By the end of this week or the beginning of next, RAB will have its copy of The Yankee Years. After reading it — and only then — will any of us be in a position to comment on the controversy that has exploded across the pages of the New York tabloids and more reputable newspapers this week.
We have all seen an excerpt, but that’s hardly conclusive. The rest of us who haven’t read the book are simply basing our opinions on the raging “he said-he said” debate. All that leads to is a bunch of ill-informed sweeping pronouncements about who’s right and who’s wrong.
While we’re waiting for the book — now with eager anticipation — one aspect has emerged as the truth, and it is a truth that has been dominating Yankee coverage since 2004: It is, for better or worse, all about Alexander Emmanuel Rodriguez. Torre, from the early reports, never thought too fondly of A-Rod. The Yanks’ one-time skipper supposedly couldn’t reach the seemingly cerebral slugger, and A-Rod was envious of Torre favorite Derek Jeter while others in the clubhouse weren’t fond of A-Rod.
“We never really had anybody who craved the attention. I think when Alex came over, he certainly changed the feel of the club,” Torre writes in his book. Of course, baseball-wise A-Rod had a little bit of an impact too. The game’s best hitter will do that.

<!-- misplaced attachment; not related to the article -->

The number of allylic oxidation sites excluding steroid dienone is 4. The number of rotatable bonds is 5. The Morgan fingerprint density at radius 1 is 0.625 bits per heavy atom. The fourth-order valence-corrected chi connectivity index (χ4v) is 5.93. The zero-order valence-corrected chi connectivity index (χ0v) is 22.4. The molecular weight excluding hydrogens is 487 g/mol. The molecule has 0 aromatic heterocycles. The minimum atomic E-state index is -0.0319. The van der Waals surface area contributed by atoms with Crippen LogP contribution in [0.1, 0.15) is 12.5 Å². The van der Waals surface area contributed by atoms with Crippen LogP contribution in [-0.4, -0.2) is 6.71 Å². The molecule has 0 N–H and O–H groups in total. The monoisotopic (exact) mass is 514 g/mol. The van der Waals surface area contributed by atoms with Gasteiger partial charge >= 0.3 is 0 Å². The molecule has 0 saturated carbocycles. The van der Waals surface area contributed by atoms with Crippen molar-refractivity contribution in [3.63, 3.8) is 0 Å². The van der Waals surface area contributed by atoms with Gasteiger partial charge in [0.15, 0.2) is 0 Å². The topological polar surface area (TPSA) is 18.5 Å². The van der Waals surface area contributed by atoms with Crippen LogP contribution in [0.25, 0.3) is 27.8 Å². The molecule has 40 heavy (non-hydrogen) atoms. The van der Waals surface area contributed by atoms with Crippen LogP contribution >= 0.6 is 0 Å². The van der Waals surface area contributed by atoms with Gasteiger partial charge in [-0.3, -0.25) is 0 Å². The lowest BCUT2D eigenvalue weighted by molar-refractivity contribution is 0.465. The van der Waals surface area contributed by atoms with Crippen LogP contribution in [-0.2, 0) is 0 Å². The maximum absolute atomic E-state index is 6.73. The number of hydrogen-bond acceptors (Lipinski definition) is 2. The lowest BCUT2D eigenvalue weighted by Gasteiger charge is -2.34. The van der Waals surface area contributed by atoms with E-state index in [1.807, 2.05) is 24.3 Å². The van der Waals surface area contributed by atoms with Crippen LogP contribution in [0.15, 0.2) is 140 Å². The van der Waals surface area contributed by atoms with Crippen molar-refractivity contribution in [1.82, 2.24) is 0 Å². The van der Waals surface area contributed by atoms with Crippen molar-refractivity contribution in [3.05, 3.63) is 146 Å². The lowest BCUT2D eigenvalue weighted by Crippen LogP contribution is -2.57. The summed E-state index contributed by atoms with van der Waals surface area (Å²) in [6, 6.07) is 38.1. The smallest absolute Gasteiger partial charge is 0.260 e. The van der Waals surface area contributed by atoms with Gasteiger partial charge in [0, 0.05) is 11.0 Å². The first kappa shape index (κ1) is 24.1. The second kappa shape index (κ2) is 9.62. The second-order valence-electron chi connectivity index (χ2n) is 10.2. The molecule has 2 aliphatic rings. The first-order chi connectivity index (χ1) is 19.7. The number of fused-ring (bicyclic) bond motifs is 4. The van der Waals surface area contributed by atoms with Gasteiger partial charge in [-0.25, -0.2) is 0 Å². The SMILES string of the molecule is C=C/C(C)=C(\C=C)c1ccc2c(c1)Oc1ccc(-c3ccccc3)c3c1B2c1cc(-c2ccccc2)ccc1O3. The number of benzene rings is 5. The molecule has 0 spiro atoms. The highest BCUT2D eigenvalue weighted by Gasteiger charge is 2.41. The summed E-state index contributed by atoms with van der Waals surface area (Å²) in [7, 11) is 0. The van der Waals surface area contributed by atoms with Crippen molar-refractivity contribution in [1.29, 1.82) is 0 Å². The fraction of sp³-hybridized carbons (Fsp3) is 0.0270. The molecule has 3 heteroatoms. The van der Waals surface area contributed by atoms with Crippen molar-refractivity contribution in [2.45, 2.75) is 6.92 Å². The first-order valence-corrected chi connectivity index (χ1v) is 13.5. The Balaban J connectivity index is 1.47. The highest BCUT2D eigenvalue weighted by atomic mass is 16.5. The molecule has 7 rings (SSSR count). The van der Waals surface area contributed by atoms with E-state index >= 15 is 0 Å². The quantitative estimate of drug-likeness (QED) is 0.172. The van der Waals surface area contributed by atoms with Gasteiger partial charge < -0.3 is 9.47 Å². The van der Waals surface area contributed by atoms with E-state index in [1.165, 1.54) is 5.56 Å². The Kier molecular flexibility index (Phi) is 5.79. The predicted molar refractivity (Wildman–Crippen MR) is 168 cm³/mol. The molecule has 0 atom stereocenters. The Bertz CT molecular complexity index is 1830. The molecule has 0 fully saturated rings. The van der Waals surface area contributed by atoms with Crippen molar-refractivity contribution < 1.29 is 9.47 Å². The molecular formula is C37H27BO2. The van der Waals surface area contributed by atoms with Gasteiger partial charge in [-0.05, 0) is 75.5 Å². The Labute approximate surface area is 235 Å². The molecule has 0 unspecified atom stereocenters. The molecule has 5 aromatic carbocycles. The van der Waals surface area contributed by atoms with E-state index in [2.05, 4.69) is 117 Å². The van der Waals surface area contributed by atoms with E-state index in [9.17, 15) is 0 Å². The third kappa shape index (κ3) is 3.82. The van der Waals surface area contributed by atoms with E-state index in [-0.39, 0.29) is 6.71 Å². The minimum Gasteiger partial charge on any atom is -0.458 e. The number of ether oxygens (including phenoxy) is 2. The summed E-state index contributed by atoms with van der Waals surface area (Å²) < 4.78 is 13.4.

The Yanks, of course, are rallying around A-Rod. “I think we’ve gone through so much of the Alex stuff that, you know, if anything, maybe this brings people closer together,” Yanks GM Brian Cashman said during Monday’s Andy Pettitte conference call.”There’s always going to be some controversy that surrounds this club. The best way to try to deal with it is, I guess, rally around each other the best you can if there’s real feelings there.”
Defend each is is, after all, what a team is supposed do, and Pettitte got right to it. “I have never one time heard of the term `A-Fraud’ until I saw that rolling on the TV, I guess this morning or whenever they started reporting it,” he said. “If it did go on, it went on before I was there.”
For their part, A-Rod’s team is fighting back through anonymous quotes in The Post, according to NJ.com. That’s fighting fire with, um, fire.
No matter how this soap opera plays itself out though, A-Rod will remain front and center. Since joining the Yankees in 2004, he has been far and away the team’s most productive hitter, but between his perceived playoff failures, his divorce and Madonna, he’s made more than his fair share of back pages for non-baseball related antics as he has for his baseball heroics. Until the Yankees win a title with A-Rod, he will remain this powerful, polarizing figure. It’s just the way it is, and no matter what it ultimately says overall, Torre’s book is just another part of the Alex Rodriguez circus. With that bat around, though, I wouldn’t want it any other way.